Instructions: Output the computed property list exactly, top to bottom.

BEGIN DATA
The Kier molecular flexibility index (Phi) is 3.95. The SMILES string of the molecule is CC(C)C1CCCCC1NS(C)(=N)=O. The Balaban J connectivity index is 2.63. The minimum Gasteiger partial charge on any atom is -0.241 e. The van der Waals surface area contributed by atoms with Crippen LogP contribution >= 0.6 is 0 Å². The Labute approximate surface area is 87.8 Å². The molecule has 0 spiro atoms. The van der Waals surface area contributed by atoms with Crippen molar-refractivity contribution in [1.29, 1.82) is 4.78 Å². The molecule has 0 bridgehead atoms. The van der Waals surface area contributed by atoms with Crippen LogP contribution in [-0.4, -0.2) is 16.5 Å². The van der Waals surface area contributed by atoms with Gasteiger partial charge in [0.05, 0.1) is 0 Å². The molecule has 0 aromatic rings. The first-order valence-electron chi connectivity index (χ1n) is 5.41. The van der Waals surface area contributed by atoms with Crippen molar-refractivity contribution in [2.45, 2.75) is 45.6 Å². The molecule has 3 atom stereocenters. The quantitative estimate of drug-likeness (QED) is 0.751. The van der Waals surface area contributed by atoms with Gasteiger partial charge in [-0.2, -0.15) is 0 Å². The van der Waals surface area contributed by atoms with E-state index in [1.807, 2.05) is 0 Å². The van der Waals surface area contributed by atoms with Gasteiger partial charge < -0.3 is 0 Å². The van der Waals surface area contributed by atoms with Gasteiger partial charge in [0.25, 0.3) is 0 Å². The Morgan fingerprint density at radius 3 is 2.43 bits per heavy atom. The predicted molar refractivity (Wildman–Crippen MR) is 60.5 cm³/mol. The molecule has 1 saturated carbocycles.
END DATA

The Kier molecular flexibility index (Phi) is 3.95. The SMILES string of the molecule is CC(C)C1CCCCC1NS(C)(=N)=O. The Balaban J connectivity index is 2.63. The minimum Gasteiger partial charge on any atom is -0.241 e. The van der Waals surface area contributed by atoms with Crippen LogP contribution >= 0.6 is 0 Å². The Labute approximate surface area is 87.8 Å². The molecule has 0 spiro atoms. The van der Waals surface area contributed by atoms with Crippen molar-refractivity contribution in [1.29, 1.82) is 4.78 Å². The molecule has 0 bridgehead atoms. The van der Waals surface area contributed by atoms with Crippen LogP contribution in [-0.4, -0.2) is 16.5 Å². The van der Waals surface area contributed by atoms with Gasteiger partial charge in [0.05, 0.1) is 0 Å². The molecule has 0 aromatic rings. The first-order valence-electron chi connectivity index (χ1n) is 5.41. The van der Waals surface area contributed by atoms with Crippen molar-refractivity contribution in [2.45, 2.75) is 45.6 Å². The molecule has 3 atom stereocenters. The quantitative estimate of drug-likeness (QED) is 0.751. The van der Waals surface area contributed by atoms with Gasteiger partial charge in [-0.2, -0.15) is 0 Å². The van der Waals surface area contributed by atoms with E-state index in [1.807, 2.05) is 0 Å². The van der Waals surface area contributed by atoms with Gasteiger partial charge < -0.3 is 0 Å². The van der Waals surface area contributed by atoms with Gasteiger partial charge in [0.25, 0.3) is 0 Å². The Morgan fingerprint density at radius 3 is 2.43 bits per heavy atom. The predicted molar refractivity (Wildman–Crippen MR) is 60.5 cm³/mol. The molecule has 1 saturated carbocycles.